There’s this stuff called “whole wheat pastry flour” I keep talking about in my Low Sugar Treat baked goods. What in the world??
Never fear. I shall explain. You need to know this so that you can make this Low Sugar Super Moist Chocolate Cake. And probably for other reasons too.
What is Pastry Flour?
First let me explain a little bit about different varieties of wheat so you can understand what makes pastry flour. There are other grains worth mentioning, but to keep things simple (I like simple), let’s just stick to what is most commonly used and what I like best. (Not that it’s all about me and my preferences, but I am the one writing this so…)
Hard Red Wheat
This is most commonly used in store-bought breads. It has a high protein content and a heavier texture and flavor. When you purchase “Whole Wheat Flour” at the store, you are most likely getting flour ground from red wheat. This is all good, however, it is my least favorite flour to bake with and eat. My experience is that breads turn out too heavy and dense when made with red wheat.
Hard White Wheat
I prefer the hard white variety of grain over red wheat a million times over. It is slightly lower in protein, but still offers all the goodness and nutrition of whole grain with a lighter taste and texture. Don’t let the word “white” throw you off here. It’s not white flour – it is a white wheat grain used which makes a delicious whole wheat flour. I use this almost exclusively in my kitchen. Or at least I did…
Soft White Wheat
This is my new love. Soft wheat has a low protein content, making it light and fluffy and absolutely wonderful to work with. It is this soft wheat that becomes Whole Wheat Pastry Flour when ground. Aha! Now we know what pastry flour is.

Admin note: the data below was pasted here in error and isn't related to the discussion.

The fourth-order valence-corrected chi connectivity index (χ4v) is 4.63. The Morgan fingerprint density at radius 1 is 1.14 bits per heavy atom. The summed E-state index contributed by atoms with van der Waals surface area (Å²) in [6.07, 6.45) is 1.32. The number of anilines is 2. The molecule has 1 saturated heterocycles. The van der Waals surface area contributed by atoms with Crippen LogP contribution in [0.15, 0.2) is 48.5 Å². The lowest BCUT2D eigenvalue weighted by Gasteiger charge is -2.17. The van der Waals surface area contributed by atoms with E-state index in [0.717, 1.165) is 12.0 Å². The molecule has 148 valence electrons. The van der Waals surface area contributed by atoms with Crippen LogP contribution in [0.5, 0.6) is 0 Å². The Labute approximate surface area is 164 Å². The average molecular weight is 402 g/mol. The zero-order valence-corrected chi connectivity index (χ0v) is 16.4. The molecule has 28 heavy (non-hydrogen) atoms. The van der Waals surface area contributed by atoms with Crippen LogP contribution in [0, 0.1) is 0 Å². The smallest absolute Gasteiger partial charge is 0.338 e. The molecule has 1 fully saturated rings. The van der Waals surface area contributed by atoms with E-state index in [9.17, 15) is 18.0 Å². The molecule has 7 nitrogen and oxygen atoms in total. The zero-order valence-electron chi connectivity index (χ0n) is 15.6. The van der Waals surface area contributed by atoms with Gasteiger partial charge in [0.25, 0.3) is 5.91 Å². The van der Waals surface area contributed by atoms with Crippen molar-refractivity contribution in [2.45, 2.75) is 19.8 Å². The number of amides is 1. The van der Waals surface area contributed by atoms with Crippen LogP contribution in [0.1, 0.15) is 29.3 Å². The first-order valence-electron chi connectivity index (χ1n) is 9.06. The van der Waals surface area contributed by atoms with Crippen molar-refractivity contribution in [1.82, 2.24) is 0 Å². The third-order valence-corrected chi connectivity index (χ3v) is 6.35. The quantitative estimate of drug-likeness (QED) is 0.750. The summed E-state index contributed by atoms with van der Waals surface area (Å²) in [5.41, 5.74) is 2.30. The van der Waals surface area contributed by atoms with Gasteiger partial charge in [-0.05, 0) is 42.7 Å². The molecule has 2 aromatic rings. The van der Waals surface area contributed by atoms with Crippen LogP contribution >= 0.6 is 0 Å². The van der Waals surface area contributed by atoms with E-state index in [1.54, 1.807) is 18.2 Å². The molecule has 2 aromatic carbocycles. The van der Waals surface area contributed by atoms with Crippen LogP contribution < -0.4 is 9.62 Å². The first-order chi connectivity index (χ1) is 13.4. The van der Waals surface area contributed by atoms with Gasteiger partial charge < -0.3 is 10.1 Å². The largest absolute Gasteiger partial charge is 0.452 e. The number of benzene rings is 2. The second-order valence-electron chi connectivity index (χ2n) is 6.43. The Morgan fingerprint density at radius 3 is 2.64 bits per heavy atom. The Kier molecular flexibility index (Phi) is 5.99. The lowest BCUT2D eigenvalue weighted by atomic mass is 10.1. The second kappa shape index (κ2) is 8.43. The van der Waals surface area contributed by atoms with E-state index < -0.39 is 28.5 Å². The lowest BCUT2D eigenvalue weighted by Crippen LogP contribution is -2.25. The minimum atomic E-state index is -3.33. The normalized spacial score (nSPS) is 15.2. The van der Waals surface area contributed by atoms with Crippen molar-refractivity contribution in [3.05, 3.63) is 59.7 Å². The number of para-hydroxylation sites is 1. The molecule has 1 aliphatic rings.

Take a look at the following picture, although it’s a little bit tough to see the difference in the grains of wheat. On the right are “soft wheat berries” and on the left are “hard wheat berries.”
The soft wheat berries are a bit more rounded whereas the hard wheat berries are more flat and pokey. (I excel in the use of adjectives.)
How to Use Whole Wheat Pastry Flour
This is very important! While soft wheat produces a pastry flour that looks and acts like all-purpose flour in many ways, we cannot use soft wheat in any recipes that include yeast because it does not contain enough gluten. Ground soft wheat (pastry flour) can only be used in non-yeast recipes like muffins, quick breads, pancakes, waffles, cakes, and cookies.
But let me tell you what I’m learning! Grinding soft wheat into whole wheat pastry flour for use in non-yeast goodies is fantastic! Hard wheat can be used in any recipe – yeast or no. But soft wheat (pastry flour) helps cakes and muffins bake up softer and lighter.
Lookie. Here’s my freshly ground whole wheat pastry flour.
Doesn’t it make you want to bake a cake?
(Scroll through these recipes for low sugar cake recipes.)
Where Can You Get Whole Wheat Pastry Flour?
Well, you can buy some Soft White Wheat Berries and grind your own if you have a grain mill. (I have a Nutrimill.)
Or, you can purchase ready-made whole wheat pastry flour from Amazon or Vitacost (learn how to get $10 off your first Vitacost order here). You can order some through a health food co-op like Azure Standard or another one you are a part of. And while I haven’t looked and don’t have one close-by, I would imagine that stores like Whole Foods and Natural Grocers carries it.
So Let’s Review
Hard wheat makes regular whole wheat flour which can be used in ANY whole wheat flour recipe.
Soft wheat makes whole wheat pastry flour which can only be used in non-yeast recipes like muffins, quick breads, pancakes, waffles, cakes, and cookies.
You can keep it simple and use regular whole wheat flour for all of your baking needs. Or you can use pastry flour for your non-yeast baking for a lighter, fluffier baked good, then use regular whole wheat flour for yeast breads.
For more information about flour, grain, and varieties of wheat, you may want to look through all of my posts on Grains and Grain Mills.
What is your favorite flour to use in baking? Do you use a variety or stick to one kind?